As a signal of Patel’s unwelcoming intent, the Rwanda policy became the UK’s version of Donald Trump’s “Mexico Wall”. The comparison is even more apt when you consider that, like Trump’s wall-based wet dream, the Rwanda policy may be short-lived.
Lawyers, campaign groups, and charities argue Rwanda is not a suitable asylum partner because of human rights abuses. They told the UK High Court that Rwanda’s government has embarked on extreme surveillance of its citizens, torture and even murder of political opponents: allegations Rwanda denies.
In contrast, the UK government claims Rwanda is “a secure country” with a “track record” of supporting asylum. Kigali’s government says asylum seekers will enjoy “full protection under Rwandan law, equal access to employment, and enrolment in healthcare and social care services.”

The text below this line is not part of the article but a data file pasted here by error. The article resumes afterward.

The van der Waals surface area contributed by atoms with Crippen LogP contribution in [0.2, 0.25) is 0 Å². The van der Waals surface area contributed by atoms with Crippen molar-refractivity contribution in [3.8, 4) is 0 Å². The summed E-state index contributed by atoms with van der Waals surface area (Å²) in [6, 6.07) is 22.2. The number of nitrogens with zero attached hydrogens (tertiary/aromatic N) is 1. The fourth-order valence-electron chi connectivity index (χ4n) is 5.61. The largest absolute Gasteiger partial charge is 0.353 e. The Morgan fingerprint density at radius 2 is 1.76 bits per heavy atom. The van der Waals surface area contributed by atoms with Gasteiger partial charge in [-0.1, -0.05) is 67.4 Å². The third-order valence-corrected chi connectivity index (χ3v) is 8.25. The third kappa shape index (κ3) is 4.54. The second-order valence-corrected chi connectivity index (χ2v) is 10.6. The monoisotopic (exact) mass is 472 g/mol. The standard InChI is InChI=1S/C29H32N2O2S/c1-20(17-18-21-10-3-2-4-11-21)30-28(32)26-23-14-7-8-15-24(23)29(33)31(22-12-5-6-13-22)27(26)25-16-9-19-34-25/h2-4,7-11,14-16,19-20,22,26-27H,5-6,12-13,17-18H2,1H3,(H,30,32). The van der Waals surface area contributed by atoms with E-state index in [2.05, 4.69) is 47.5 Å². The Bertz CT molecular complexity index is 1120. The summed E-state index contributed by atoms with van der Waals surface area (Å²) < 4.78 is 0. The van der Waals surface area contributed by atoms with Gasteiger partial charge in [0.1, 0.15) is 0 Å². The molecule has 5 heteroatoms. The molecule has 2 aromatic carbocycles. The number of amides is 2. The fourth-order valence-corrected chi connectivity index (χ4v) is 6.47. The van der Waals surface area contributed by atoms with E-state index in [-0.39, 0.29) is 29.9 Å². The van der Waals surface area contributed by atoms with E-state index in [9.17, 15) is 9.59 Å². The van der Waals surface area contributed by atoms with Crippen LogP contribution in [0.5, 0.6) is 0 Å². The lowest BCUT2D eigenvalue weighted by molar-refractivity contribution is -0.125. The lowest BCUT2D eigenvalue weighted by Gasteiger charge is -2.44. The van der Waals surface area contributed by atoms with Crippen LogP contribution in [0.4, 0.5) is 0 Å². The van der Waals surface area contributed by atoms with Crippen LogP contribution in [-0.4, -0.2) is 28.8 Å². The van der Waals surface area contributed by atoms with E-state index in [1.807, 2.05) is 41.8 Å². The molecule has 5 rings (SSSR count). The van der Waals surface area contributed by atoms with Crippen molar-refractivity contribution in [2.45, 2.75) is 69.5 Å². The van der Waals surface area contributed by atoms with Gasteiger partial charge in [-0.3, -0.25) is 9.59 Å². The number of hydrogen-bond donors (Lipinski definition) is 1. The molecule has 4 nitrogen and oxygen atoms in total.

It is almost certain that, whoever wins the High Court argument, this case is heading for the higher Court of Appeal—where specialist judges will determine the policy’s legality.
Despite alarming evidence suggesting asylum seekers are at greater risk of abuse, the UK’s Conservative government still hankers after a Rwanda policy that divides public opinion.
Priti Patel left the Home Office once Conservative grandees prised Boris Johnson’s fingers from power. Johnson’s resignation pre-empted Liz Truss’s elevation to prime minister in September, and many commentators wondered whether the new PM’s regime would proceed with the seemingly doomed Rwanda project.